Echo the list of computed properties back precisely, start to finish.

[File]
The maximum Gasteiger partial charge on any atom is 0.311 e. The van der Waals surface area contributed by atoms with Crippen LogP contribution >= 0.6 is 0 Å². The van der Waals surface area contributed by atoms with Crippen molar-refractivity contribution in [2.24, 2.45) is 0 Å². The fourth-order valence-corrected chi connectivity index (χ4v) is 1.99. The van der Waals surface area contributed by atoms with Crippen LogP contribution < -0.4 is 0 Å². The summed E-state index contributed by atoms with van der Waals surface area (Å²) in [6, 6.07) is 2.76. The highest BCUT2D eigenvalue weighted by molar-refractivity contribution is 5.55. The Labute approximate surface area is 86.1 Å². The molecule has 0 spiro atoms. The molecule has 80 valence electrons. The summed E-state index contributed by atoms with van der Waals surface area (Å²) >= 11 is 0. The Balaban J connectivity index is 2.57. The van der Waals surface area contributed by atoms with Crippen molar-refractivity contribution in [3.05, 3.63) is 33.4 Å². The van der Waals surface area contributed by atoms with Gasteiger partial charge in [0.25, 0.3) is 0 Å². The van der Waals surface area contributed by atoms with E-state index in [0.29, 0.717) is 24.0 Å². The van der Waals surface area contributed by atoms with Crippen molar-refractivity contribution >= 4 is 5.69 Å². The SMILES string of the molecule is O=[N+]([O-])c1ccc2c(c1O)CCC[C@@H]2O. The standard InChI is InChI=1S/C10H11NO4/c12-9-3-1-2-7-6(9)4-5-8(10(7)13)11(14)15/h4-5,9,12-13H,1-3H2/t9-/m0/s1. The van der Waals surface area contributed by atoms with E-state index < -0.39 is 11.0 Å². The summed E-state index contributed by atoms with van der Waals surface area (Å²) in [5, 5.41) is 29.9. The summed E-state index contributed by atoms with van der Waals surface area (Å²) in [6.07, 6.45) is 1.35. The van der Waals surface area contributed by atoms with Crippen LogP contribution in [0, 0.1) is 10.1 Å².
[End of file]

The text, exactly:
The maximum Gasteiger partial charge on any atom is 0.311 e. The van der Waals surface area contributed by atoms with Crippen LogP contribution >= 0.6 is 0 Å². The van der Waals surface area contributed by atoms with Crippen molar-refractivity contribution in [2.24, 2.45) is 0 Å². The fourth-order valence-corrected chi connectivity index (χ4v) is 1.99. The van der Waals surface area contributed by atoms with Crippen LogP contribution < -0.4 is 0 Å². The summed E-state index contributed by atoms with van der Waals surface area (Å²) in [6, 6.07) is 2.76. The highest BCUT2D eigenvalue weighted by molar-refractivity contribution is 5.55. The Labute approximate surface area is 86.1 Å². The molecule has 0 spiro atoms. The molecule has 80 valence electrons. The summed E-state index contributed by atoms with van der Waals surface area (Å²) >= 11 is 0. The Balaban J connectivity index is 2.57. The van der Waals surface area contributed by atoms with Crippen molar-refractivity contribution in [3.05, 3.63) is 33.4 Å². The van der Waals surface area contributed by atoms with Gasteiger partial charge in [0.25, 0.3) is 0 Å². The van der Waals surface area contributed by atoms with E-state index in [0.29, 0.717) is 24.0 Å². The van der Waals surface area contributed by atoms with Crippen molar-refractivity contribution >= 4 is 5.69 Å². The SMILES string of the molecule is O=[N+]([O-])c1ccc2c(c1O)CCC[C@@H]2O. The standard InChI is InChI=1S/C10H11NO4/c12-9-3-1-2-7-6(9)4-5-8(10(7)13)11(14)15/h4-5,9,12-13H,1-3H2/t9-/m0/s1. The van der Waals surface area contributed by atoms with E-state index < -0.39 is 11.0 Å². The summed E-state index contributed by atoms with van der Waals surface area (Å²) in [5, 5.41) is 29.9. The summed E-state index contributed by atoms with van der Waals surface area (Å²) in [6.07, 6.45) is 1.35. The van der Waals surface area contributed by atoms with Crippen LogP contribution in [0, 0.1) is 10.1 Å².